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Targeted Marketing Will Change Consumer Behavior

October 8, 2012


Al Ramadan & Christopher Lochhead, co-founders and partners at Play Bigger Advisors, claim that “social, mobile, and cloud technologies are giving both consumers and marketers more power than ever.” [“The new $50 Billion software category,” Fortune, 1 October 2012] “Power” is probably not the word that first springs to mind when I think of these technologies. “Influence” is perhaps a better word. Nevertheless, Ramadan’s and Lochhead’s assertion does reflect a truth about the direction marketing is headed. They begin their article with a great quote from the late department store magnate John Wanamaker. “Half the money I spend on advertising is wasted,” Wanamaker stated. “The trouble is I don’t know which half.” That is a challenge that continues to face marketers; but, thanks to targeted marketing that may change. Ramadan and Lochhead begin their discussion by writing about the influence that new technologies have given to consumers.

“Today when we have an interest in a product or service we do most of our research, browsing, and buying digitally. As consumers, we have more ability to dictate how we want to interact with a company’s brand, customer support and sales channels. We have more power than ever to find the best prices and service levels. And websites like Yelp, Angie’s List, Facebook and Twitter give us a platform to praise and pummel brands as we see fit. This new technology is creating the biggest change in consumer behavior in a generation. Consumers are demanding compelling and relevant marketing, buying and customer service experiences. And they want to interact with brands in the context of who, what and where they are, on the computing device of their choice.”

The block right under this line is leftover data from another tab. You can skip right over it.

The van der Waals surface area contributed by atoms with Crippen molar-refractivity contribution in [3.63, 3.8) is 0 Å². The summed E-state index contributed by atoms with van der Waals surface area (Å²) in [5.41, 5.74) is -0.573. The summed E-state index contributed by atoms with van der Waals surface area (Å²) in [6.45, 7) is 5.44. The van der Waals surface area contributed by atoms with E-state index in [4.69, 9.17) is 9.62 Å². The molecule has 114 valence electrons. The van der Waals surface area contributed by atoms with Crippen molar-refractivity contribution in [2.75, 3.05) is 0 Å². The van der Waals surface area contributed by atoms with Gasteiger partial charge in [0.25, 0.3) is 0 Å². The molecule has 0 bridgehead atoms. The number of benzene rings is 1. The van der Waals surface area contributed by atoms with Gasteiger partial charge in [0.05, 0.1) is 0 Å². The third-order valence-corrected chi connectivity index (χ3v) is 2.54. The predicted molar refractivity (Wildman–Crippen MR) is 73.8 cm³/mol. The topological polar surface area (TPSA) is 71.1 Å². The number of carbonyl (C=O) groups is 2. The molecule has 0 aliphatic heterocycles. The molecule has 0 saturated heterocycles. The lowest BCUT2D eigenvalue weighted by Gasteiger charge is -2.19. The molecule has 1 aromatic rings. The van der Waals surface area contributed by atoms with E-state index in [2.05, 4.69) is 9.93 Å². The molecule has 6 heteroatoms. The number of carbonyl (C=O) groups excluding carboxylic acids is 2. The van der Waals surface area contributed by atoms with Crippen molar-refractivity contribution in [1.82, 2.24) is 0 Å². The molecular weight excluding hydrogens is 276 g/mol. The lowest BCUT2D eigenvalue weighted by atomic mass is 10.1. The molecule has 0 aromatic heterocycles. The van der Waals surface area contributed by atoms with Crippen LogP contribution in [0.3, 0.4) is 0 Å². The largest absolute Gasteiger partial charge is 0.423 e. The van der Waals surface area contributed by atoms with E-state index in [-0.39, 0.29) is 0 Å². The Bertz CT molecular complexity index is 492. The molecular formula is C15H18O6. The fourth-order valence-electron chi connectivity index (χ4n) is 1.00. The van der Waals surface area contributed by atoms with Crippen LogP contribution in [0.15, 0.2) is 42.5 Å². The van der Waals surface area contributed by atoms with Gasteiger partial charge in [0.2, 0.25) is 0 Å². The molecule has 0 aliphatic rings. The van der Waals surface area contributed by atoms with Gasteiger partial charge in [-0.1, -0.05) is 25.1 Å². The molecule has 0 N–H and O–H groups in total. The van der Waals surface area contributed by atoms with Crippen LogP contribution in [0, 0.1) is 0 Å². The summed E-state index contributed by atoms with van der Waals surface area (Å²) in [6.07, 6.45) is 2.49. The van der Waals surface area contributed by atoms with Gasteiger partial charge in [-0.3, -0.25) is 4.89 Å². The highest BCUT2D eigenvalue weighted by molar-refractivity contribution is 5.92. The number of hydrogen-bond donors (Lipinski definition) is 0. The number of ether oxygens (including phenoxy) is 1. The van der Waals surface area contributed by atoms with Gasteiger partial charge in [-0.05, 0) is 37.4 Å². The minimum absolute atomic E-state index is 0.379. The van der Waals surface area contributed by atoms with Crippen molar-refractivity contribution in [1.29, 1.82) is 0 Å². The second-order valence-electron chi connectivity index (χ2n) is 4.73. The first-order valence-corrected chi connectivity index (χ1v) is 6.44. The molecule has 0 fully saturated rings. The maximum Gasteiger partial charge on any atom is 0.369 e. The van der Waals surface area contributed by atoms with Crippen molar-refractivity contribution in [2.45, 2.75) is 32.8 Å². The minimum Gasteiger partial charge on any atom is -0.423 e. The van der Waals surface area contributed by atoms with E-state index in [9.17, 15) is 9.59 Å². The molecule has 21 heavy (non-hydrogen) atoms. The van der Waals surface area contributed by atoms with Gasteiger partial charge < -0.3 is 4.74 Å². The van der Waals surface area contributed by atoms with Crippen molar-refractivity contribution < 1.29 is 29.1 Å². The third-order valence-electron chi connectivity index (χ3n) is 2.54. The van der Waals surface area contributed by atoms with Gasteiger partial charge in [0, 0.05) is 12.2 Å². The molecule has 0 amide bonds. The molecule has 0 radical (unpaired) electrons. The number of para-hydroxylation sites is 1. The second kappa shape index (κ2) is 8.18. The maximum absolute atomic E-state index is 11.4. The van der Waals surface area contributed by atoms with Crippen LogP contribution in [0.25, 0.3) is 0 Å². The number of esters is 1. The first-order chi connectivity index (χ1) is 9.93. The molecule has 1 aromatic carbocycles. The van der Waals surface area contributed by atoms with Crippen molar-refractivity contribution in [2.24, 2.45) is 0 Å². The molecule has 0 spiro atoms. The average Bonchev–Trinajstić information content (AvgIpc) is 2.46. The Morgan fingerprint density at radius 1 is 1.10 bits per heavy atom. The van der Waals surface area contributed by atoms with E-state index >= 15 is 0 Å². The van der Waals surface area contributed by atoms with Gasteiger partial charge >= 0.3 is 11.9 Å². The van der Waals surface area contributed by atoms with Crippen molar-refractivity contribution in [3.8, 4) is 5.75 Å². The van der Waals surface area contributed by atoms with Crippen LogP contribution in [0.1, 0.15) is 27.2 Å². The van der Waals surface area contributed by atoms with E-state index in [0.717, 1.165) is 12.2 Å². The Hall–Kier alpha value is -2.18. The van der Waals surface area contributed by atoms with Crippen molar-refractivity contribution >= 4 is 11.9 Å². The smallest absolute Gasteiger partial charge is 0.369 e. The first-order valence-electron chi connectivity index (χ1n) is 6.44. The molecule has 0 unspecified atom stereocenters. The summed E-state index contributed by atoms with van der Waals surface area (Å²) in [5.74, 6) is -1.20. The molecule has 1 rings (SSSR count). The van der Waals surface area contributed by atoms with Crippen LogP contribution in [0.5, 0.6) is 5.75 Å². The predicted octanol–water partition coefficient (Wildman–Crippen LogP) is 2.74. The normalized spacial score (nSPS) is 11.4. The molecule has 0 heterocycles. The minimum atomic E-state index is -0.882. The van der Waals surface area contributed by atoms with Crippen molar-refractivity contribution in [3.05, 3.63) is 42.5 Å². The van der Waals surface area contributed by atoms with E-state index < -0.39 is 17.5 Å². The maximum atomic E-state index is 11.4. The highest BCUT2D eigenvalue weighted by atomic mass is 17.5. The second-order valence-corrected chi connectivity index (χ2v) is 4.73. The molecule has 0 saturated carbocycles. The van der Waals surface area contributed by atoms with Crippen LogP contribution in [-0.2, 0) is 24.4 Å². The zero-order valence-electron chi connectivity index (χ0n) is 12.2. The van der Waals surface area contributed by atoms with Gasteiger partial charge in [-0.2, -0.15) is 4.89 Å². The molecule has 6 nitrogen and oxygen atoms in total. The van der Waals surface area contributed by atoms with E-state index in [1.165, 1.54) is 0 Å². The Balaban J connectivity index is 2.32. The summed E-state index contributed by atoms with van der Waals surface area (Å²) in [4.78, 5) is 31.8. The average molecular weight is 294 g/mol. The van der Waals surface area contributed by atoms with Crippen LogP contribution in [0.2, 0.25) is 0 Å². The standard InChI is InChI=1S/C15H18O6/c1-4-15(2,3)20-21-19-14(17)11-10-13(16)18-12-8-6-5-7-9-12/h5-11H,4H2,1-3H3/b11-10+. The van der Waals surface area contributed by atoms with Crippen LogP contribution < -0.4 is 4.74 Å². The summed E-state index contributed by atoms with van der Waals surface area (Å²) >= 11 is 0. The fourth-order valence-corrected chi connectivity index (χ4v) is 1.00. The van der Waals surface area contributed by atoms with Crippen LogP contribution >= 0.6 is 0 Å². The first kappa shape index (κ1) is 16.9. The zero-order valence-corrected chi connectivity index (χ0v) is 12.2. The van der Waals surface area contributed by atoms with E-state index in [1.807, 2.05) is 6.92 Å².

I’m not sure how accurate their statement is that “we do most of our research, browsing, and buying digitally.” The data is mixed. For example, of the sales made by customers shopping at four of America’s largest retailers (Sears, Macy’s, Target, and Walmart) only 8.7 percent of Sears’ sales, 7.2 percent of Macy’s sales, 2 percent of Target’s sales, and 2% of Walmart’s sales are completed online versus in-store. [“Why Wal-Mart Is Worried About Amazon,” by David Welch, Bloomberg BusinessWeek, 29 March 2012] On the other hand, current trends certainly support the direction that Ramadan and Lochhead indicate consumers are heading. “Research from GroupM Search reveals 86 percent of buyers who purchase in-store use generic terms on search engines to inform their purchase decision.” [“Eighty-Six Percent of In-Store, Retail Buyers Search on Generic Versus Branded Keywords, Research from GroupM Search Reveals,” groupmnext, 17 October 2011] In addition, results from a 2011 national consumer survey on online holiday shopping revealed that consumers “were overwhelmingly in favor of online shopping because of convenience, value and variety.” [“Eighty-Nine Percent of Consumers Prefer Online Shopping to Store Shopping According to Part II of Survey by Online Retailer Safe Home Products,” PR Newswire, 11 December 2011] Manufacturers and retailers are certainly aware of the changes that new technologies are making to the business landscape and are they adjusting accordingly. Ramadan and Lochhead next discuss the influence that new technologies have given to marketers. They write: